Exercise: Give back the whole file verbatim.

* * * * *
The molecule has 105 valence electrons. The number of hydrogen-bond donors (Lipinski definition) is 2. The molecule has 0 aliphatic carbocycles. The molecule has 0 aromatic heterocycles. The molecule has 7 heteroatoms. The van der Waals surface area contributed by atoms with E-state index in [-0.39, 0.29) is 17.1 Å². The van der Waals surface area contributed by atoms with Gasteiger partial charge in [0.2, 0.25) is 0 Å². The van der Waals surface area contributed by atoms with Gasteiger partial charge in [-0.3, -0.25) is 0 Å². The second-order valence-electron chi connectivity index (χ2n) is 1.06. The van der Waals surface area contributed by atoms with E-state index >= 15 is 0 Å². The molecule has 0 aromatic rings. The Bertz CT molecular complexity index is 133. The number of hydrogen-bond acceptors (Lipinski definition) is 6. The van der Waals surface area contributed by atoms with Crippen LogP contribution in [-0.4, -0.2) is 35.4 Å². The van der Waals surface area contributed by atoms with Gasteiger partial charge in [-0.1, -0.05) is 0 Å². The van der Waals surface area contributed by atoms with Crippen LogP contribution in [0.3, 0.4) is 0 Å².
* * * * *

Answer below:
The molecule has 105 valence electrons. The number of hydrogen-bond donors (Lipinski definition) is 2. The molecule has 0 aliphatic carbocycles. The molecule has 0 aromatic heterocycles. The molecule has 7 heteroatoms. The van der Waals surface area contributed by atoms with E-state index in [-0.39, 0.29) is 17.1 Å². The van der Waals surface area contributed by atoms with Gasteiger partial charge in [0.2, 0.25) is 0 Å². The van der Waals surface area contributed by atoms with Gasteiger partial charge in [-0.3, -0.25) is 0 Å². The second-order valence-electron chi connectivity index (χ2n) is 1.06. The van der Waals surface area contributed by atoms with E-state index >= 15 is 0 Å². The molecule has 0 aromatic rings. The Bertz CT molecular complexity index is 133. The number of hydrogen-bond acceptors (Lipinski definition) is 6. The van der Waals surface area contributed by atoms with Crippen LogP contribution in [-0.4, -0.2) is 35.4 Å². The van der Waals surface area contributed by atoms with Gasteiger partial charge in [-0.1, -0.05) is 0 Å². The van der Waals surface area contributed by atoms with Crippen LogP contribution in [0.3, 0.4) is 0 Å².